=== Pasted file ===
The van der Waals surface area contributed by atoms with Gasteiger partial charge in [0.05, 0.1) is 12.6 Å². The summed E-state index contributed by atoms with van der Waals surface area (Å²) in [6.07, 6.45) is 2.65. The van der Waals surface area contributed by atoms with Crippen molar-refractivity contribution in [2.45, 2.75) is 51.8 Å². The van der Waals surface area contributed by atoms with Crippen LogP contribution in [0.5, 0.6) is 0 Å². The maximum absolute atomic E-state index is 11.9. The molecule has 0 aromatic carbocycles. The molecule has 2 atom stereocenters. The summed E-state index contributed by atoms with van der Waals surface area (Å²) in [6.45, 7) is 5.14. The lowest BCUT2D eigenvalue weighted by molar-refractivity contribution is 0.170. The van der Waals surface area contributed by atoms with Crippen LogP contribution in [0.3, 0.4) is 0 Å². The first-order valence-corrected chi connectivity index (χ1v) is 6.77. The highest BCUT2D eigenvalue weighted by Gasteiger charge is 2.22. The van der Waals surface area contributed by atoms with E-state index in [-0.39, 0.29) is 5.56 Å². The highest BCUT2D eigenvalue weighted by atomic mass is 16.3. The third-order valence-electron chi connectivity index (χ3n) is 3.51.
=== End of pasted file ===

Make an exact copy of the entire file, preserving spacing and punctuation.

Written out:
The van der Waals surface area contributed by atoms with Gasteiger partial charge in [0.05, 0.1) is 12.6 Å². The summed E-state index contributed by atoms with van der Waals surface area (Å²) in [6.07, 6.45) is 2.65. The van der Waals surface area contributed by atoms with Crippen molar-refractivity contribution in [2.45, 2.75) is 51.8 Å². The van der Waals surface area contributed by atoms with Crippen LogP contribution in [0.5, 0.6) is 0 Å². The maximum absolute atomic E-state index is 11.9. The molecule has 0 aromatic carbocycles. The molecule has 2 atom stereocenters. The summed E-state index contributed by atoms with van der Waals surface area (Å²) in [6.45, 7) is 5.14. The lowest BCUT2D eigenvalue weighted by molar-refractivity contribution is 0.170. The van der Waals surface area contributed by atoms with Crippen LogP contribution in [0.3, 0.4) is 0 Å². The first-order valence-corrected chi connectivity index (χ1v) is 6.77. The highest BCUT2D eigenvalue weighted by Gasteiger charge is 2.22. The van der Waals surface area contributed by atoms with E-state index in [-0.39, 0.29) is 5.56 Å². The highest BCUT2D eigenvalue weighted by atomic mass is 16.3. The third-order valence-electron chi connectivity index (χ3n) is 3.51.